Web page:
Flight of the Bumblebee

Howard Dean May Be Dying, but He Sure Packed a Sting

 MANCHESTER, NEW HAMPSHIRE—In the beginning there was New Hampshire. And New Hampshire will never let you forget it.

At Manchester International Airport, the first thing those who wish to reclaim their luggage are greeted by is a museum-style vitrine. Inside are pictures of Bill Bradley tossing free throws in Concord, George W. Bush waving from a minivan. Lamar Alexander is there, memorialized for his Groundhog Day-like presumption that it was never too early to begin one more failed presidential run. So is a deck of "New Hampshire Presidential Primary 2000 Trading Cards," 49 of them, one for each person who paid the $1,000 filing fee to join the fun. In a video, a stentorian newsreel announcer booms back at us from 1952: "This is the first real popularity test for the nomination—the citizens of the Granite State are not easily won—the country meeting places are hotbeds of politics . . . "

The obligatory shot of grizzled-out coots in mackintoshes sitting around a hot stove, then a pan over Main Street: "Eisenhower, Taft, Truman, Warren, Stassen, Kefauver! It's a free country, and no armed guards to restrict your personal freedom . . . "


When He Was King
Dean Stumps in New Hampshire Days Before the Iowa Rout (4 min. 4 sec.) video by James Ridgeway

The civic self-congratulation, the weather fetish, the faux-folksiness, the vanity candidate who just won't quit, the mystical moment when the whole meaning of a contest seems to tell in a single instant: Nothing's changed since but the fashions in outerwear.

Except, this year, the rise of a bloc of voters whose sensitivity to the issue of electability makes them sound like pundits. And except the fall of a candidate, no matter what happened yesterday in the seven February 3 primary states, who may have changed his party for good.

"You know how hard it is to remove a bumper sticker in four-degree weather?"

Tom Cormen, who teachers computer science at Dartmouth, is telling the story of what happened when he witnessed live on C-SPAN Howard Dean's guttural yowl in his Iowa caucus concession speech—the mystical telling moment of this 2004 New Hampshire primary. It's the Friday before primary day, and Cormen is relaxed. The languor that follows a good political rally can resemble, if the rally was very good—and the rally he has just seen, a "chili feed" thrown by a very energized John Kerry at an elementary school in the manufacturing town of Claremont, was very, very good—a kind of post-coital haze. He came looking for a candidate. Now he's relating how a razor blade helped consecrate his change of political heart.

"It was about in 200 pieces by the time I was done. I figured, 'He just sunk his own candidacy.' " When Cormen says, "And I really want to beat George Bush," he looks positively sated.

Call this guy Mr. New Hampshire: You couldn't find a more typical 2004 Granite State primary voter. He ended up voting for Kerry, though he originally favored Howard Dean. The day after the election, this is how he explained why: "I finally decided, 'Right message, wrong messenger.' "

John Kerry is a very different messenger from Howard Dean. His message, however, is very similar. "Electability" was the buzzword heard from New Hampshire again and again last week, just as it was this week from South Carolina, Oklahoma, Arizona, and all the rest. But thanks to Dean, the definition has changed from the last time it was so ubiquitously heard: In the 1990s, when the word was enough to give any dyed-in-the-wool liberal a shudder, it served as a stand-in for "politically skilled but ideologically timid." Now, it means both "politically skilled" and "eager to kick George Walker Bush's ass." It was Dean, of course, who first convinced his party that you didn't have to be like a Republican to beat one. And that even if George Bush cannot be beaten in November, an ass-kicking demeanor is the only chance the Democrats have of getting even close.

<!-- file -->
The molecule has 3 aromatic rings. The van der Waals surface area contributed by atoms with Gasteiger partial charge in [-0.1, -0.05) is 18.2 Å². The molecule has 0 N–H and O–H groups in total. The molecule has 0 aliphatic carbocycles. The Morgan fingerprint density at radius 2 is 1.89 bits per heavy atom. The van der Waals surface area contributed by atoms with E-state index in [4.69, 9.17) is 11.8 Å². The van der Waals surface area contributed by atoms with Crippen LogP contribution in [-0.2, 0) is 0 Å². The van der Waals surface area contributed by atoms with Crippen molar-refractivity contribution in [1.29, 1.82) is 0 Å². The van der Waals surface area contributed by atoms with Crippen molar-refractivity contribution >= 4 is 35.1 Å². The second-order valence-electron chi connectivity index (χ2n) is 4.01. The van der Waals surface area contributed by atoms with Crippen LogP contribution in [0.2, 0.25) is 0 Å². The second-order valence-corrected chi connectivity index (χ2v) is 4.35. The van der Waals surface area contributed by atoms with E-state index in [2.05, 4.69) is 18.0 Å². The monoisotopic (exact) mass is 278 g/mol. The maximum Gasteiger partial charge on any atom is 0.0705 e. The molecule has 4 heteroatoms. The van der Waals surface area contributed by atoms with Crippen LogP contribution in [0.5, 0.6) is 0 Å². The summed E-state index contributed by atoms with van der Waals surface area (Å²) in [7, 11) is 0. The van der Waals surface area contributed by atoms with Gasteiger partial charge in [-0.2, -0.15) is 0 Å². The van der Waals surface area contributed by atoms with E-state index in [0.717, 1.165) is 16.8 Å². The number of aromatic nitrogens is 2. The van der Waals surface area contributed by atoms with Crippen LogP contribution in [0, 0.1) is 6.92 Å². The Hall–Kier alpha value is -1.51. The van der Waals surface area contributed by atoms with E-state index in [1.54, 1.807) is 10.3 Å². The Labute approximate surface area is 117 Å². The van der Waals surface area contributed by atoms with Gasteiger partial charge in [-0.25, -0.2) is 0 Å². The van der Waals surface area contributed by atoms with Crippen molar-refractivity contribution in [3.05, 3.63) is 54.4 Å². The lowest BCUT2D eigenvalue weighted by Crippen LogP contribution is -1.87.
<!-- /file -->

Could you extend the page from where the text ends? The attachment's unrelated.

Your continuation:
Political historians have a saying for the effect of presumably failed movements like the Socialist Party, which introduced concepts like Social Security and unemployment insurance into the American political conversation, or the Free Soil Party, which bequeathed the issue of slavery to the Republicans. It is that American third parties are like bees: Once they sting, they die. It might soon be time to revise the old saw to apply to a candidate. Howard Dean's presidential run may not be officially dead after yesterday's primary results. But one thing is certain either way: The sting he has administered to the body of a somnolent party has woken it up for good. It certainly got John Kerry going in New Hampshire.

What slayed them in Claremont was Kerry's liberal laundry list: of the cost of corporate subsidies to oil and gas companies in Bush's energy bill and to drug companies in the prescription drug bill ($50 billion and $139 billion, respectively); of the money the disgraced Tyco corporation paid for its Bermuda "headquarters," a mail drop ($27,000); the number of pages in the tax code (17,000)—a thrilling co-optation of an old conservative showstopper, détourné for our age of plutocratic ascendancy. Kerry pumped out the words in his intense yet mellow baritone—"Anybody in this room have any of those pages?"—and the audience rollicked in laughter. They got it: that the length of the tax code is bad not because taxes are cruel but because so much of it is devoted to coddling what he called "Benedict Arnold companies and CEOs"—at which the audience roared some more.

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